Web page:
So what's the solution? Do we just try harder to make good things grow and hope the weeds don't? Just cutting the weeds every so often doesn't seem to help - they keep coming back. But there is yet hope ... Round Up! The goal is to kill the weed at the root and this is what Round Up (or other similar product; I've actually found Spectracide to be just as or more effective) is all about.

The Gospel is Round Up ... kills sin at the root rather than just trimming back visible growth. The Gospel addresses such heart issues as pride and unbelief rather than just surface levels of behavior management.  The Gospel is poison to our sin and shows us that we have nothing to be proud and self-righteous about but rather shows us that the person and work of Jesus Christ is the only object worthy object of our faith and trust. When consumed with the Gospel of Jesus His goodness, grace, and glory become much more attractive to us than anything the world could offer and we then naturally develop the desire to quickly repent when our hearts are drawn to things other than Christ.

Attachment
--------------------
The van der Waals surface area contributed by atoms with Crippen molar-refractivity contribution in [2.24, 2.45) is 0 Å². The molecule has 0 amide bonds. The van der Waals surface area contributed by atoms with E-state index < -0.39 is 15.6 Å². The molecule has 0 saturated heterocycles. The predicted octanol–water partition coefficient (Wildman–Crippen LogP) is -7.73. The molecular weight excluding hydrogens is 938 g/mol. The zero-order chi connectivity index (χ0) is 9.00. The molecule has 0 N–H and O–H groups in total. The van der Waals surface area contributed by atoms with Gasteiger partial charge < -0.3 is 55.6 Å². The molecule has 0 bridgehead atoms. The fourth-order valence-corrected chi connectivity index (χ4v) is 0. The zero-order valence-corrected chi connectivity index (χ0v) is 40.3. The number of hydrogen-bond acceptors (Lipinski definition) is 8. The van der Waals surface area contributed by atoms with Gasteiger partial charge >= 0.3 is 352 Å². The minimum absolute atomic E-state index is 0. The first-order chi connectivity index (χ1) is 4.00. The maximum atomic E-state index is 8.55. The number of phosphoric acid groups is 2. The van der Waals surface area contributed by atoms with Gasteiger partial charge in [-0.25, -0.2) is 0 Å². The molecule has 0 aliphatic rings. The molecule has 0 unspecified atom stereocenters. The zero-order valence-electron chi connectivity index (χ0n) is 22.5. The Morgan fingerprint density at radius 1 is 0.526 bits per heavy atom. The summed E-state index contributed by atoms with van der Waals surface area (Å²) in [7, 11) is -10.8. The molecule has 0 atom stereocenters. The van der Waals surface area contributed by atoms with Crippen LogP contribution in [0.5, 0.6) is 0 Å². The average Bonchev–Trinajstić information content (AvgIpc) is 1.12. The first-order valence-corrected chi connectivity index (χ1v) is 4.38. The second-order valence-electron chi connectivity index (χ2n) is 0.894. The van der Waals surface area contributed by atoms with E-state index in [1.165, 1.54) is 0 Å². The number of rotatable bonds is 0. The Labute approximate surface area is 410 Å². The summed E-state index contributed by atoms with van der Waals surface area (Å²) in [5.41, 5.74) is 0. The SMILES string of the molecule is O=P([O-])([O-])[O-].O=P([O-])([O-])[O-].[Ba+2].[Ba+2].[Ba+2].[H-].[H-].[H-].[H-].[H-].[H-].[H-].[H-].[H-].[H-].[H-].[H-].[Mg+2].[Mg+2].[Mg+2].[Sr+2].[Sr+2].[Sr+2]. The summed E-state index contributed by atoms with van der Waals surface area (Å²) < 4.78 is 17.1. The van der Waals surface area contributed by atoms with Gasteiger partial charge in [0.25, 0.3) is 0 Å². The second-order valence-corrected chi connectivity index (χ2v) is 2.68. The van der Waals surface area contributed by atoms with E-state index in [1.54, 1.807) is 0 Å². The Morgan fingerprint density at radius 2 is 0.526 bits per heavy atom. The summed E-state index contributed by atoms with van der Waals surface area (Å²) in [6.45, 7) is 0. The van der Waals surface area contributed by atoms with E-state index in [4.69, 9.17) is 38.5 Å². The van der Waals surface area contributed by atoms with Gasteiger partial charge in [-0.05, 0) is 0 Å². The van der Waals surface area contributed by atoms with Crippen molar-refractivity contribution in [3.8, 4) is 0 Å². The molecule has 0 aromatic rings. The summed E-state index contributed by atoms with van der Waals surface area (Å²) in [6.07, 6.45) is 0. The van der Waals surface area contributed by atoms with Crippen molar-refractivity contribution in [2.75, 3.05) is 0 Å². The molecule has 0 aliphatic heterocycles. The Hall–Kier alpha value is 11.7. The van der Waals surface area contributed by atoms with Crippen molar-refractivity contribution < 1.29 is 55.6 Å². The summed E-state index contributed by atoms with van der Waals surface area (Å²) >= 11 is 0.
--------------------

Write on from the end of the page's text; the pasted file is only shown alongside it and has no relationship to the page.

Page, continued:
How are you going to deal with the "weeds" in your life? Apply generous portions of the Gospel and watch those weeds die away and healthy stuff grow in its place. Are you in a place, relationship, group, etc. where you will be saturated with the Gospel? If not, get used to the weeds.